One of the things that Gearbox was rather excited about was the touched up graphics, most notably the lighting effects. While there is a difference that can be seen when switching between the original and the touched up, they aren’t really noticeable. The idea was to make it look like the player remembers as opposed to radically update it. The thing is that I have personally played through the Megaton Edition recently, so my memory is fresh. The touch ups don’t do a heck of a lot. But that’s okay, truthfully. It is preferable to err on the side of maintaining the original in a case like this. Besides, there is a plethora of director’s commentary to make up the difference.
The real draw of this title is a whole new mission pack; it was certainly my initial destination. Entitled Alien World Order, this eight level adventure takes Duke on the titular world tour, detonating foes with classic weapons along with the new Incinerator. Rumored to be planned for the original release back in the 90’s, this weapon lights enemies aflame, sending them running and screaming. It makes for great crowd control as it takes an enemy temporarily out of the mix. Should they burn long enough, they will eventually be reduced to ashes.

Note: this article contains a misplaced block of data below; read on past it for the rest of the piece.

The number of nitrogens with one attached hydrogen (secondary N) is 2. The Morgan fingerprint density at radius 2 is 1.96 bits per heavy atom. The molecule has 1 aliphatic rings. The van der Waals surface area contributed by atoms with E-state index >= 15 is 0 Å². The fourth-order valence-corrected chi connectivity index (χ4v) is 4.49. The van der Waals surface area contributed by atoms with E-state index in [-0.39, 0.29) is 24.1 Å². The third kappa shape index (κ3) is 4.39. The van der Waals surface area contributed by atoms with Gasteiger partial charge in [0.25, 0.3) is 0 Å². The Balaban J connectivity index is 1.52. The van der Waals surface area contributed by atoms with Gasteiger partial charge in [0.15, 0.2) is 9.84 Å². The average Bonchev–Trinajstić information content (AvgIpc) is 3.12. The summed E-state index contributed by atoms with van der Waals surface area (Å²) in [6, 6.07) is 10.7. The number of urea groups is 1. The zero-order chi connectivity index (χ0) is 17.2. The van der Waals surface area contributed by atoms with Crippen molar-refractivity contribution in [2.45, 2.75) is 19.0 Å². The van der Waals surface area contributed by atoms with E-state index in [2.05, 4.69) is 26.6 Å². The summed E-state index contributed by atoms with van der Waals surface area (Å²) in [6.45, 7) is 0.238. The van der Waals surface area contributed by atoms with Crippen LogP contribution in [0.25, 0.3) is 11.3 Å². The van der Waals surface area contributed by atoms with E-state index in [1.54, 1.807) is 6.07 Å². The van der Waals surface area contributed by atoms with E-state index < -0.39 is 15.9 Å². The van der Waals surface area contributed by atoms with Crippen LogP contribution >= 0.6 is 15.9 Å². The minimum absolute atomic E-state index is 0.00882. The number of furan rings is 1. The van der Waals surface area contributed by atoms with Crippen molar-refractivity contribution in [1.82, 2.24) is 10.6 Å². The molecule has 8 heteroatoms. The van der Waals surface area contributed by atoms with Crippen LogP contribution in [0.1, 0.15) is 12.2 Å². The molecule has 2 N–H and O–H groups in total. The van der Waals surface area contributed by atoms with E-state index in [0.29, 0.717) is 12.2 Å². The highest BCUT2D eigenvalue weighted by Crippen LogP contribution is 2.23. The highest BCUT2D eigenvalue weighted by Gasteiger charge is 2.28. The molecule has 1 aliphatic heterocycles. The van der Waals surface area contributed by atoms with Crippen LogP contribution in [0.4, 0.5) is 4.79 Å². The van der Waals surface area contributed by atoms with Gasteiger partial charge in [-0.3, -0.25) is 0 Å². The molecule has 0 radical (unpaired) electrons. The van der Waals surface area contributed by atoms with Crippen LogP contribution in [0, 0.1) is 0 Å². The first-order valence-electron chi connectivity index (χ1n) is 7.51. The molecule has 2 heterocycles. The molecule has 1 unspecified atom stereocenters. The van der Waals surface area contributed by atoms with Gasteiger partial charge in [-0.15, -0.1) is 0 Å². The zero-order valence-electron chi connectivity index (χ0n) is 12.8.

The level design on these new stages are nothing short of excellent. From the opening mission, High Times, through a maze in Egypt, the streets of London, and more, these feel like they belong on the initial title. Admittedly, there is a propensity for overwhelming the player with hordes of scum, but this is intended for veterans of the original release and is placed directly after Atomic Edition‘s The Birth in level order. The majority of stages are rather lengthy, with the most taking twenty or more minutes to clear. (That is without trying to hunt down the ever elusive secrets.) Challenging, but never unfair, this mission pack earns its place among the best of Duke. Were Gearbox to create a whole new Duke game like this, it would be an instant purchase from this fan.